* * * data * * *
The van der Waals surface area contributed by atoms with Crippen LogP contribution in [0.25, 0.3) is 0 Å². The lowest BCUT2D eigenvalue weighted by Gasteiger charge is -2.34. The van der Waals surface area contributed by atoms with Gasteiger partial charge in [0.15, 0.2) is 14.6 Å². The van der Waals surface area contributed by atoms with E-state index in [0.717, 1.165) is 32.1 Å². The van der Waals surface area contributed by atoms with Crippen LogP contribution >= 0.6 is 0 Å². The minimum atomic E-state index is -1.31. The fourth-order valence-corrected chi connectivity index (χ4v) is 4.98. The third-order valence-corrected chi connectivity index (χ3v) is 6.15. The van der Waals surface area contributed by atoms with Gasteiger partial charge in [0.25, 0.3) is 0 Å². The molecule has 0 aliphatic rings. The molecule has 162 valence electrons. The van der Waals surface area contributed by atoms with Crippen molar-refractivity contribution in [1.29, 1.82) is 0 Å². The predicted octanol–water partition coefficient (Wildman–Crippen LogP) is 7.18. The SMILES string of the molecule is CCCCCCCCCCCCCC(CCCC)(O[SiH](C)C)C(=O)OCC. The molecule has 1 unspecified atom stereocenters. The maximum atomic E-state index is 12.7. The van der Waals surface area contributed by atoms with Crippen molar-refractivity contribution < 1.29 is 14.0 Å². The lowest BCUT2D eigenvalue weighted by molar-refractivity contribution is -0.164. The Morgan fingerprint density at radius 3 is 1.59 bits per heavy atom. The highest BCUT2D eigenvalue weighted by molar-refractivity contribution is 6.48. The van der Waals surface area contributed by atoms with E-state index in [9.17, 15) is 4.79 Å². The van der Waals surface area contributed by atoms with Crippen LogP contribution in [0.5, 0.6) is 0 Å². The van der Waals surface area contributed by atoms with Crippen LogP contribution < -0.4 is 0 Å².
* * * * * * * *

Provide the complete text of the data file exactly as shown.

The van der Waals surface area contributed by atoms with Crippen LogP contribution in [0.25, 0.3) is 0 Å². The lowest BCUT2D eigenvalue weighted by Gasteiger charge is -2.34. The van der Waals surface area contributed by atoms with Gasteiger partial charge in [0.15, 0.2) is 14.6 Å². The van der Waals surface area contributed by atoms with E-state index in [0.717, 1.165) is 32.1 Å². The van der Waals surface area contributed by atoms with Crippen LogP contribution >= 0.6 is 0 Å². The minimum atomic E-state index is -1.31. The fourth-order valence-corrected chi connectivity index (χ4v) is 4.98. The third-order valence-corrected chi connectivity index (χ3v) is 6.15. The van der Waals surface area contributed by atoms with Gasteiger partial charge in [0.25, 0.3) is 0 Å². The molecule has 0 aliphatic rings. The molecule has 162 valence electrons. The van der Waals surface area contributed by atoms with Crippen molar-refractivity contribution in [1.29, 1.82) is 0 Å². The predicted octanol–water partition coefficient (Wildman–Crippen LogP) is 7.18. The SMILES string of the molecule is CCCCCCCCCCCCCC(CCCC)(O[SiH](C)C)C(=O)OCC. The molecule has 1 unspecified atom stereocenters. The maximum atomic E-state index is 12.7. The van der Waals surface area contributed by atoms with Crippen molar-refractivity contribution < 1.29 is 14.0 Å². The lowest BCUT2D eigenvalue weighted by molar-refractivity contribution is -0.164. The Morgan fingerprint density at radius 3 is 1.59 bits per heavy atom. The highest BCUT2D eigenvalue weighted by molar-refractivity contribution is 6.48. The van der Waals surface area contributed by atoms with E-state index in [9.17, 15) is 4.79 Å². The van der Waals surface area contributed by atoms with Crippen LogP contribution in [0.5, 0.6) is 0 Å². The van der Waals surface area contributed by atoms with Crippen LogP contribution < -0.4 is 0 Å².